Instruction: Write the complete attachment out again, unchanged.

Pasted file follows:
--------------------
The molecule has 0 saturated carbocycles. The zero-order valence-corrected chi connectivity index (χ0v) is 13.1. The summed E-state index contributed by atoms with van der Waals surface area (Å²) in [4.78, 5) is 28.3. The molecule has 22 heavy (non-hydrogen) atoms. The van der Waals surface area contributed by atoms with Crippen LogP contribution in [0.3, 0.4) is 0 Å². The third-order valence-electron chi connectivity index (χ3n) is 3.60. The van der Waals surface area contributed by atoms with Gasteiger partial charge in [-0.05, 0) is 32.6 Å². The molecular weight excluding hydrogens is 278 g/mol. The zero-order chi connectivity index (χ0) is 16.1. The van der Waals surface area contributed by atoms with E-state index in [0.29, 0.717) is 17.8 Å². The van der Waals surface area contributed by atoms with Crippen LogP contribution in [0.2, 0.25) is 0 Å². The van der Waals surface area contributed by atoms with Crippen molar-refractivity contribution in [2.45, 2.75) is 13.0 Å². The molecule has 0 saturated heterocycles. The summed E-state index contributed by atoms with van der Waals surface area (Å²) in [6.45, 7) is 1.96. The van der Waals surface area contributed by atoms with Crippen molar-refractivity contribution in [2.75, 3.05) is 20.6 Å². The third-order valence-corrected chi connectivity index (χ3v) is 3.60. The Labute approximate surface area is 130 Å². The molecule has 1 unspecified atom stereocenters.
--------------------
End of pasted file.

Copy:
The molecule has 0 saturated carbocycles. The zero-order valence-corrected chi connectivity index (χ0v) is 13.1. The summed E-state index contributed by atoms with van der Waals surface area (Å²) in [4.78, 5) is 28.3. The molecule has 22 heavy (non-hydrogen) atoms. The van der Waals surface area contributed by atoms with Crippen LogP contribution in [0.3, 0.4) is 0 Å². The third-order valence-electron chi connectivity index (χ3n) is 3.60. The van der Waals surface area contributed by atoms with Gasteiger partial charge in [-0.05, 0) is 32.6 Å². The molecular weight excluding hydrogens is 278 g/mol. The zero-order chi connectivity index (χ0) is 16.1. The van der Waals surface area contributed by atoms with E-state index in [0.29, 0.717) is 17.8 Å². The van der Waals surface area contributed by atoms with Crippen LogP contribution in [0.2, 0.25) is 0 Å². The van der Waals surface area contributed by atoms with Crippen molar-refractivity contribution in [2.45, 2.75) is 13.0 Å². The molecule has 0 saturated heterocycles. The summed E-state index contributed by atoms with van der Waals surface area (Å²) in [6.45, 7) is 1.96. The van der Waals surface area contributed by atoms with Crippen molar-refractivity contribution in [2.75, 3.05) is 20.6 Å². The third-order valence-corrected chi connectivity index (χ3v) is 3.60. The Labute approximate surface area is 130 Å². The molecule has 1 unspecified atom stereocenters.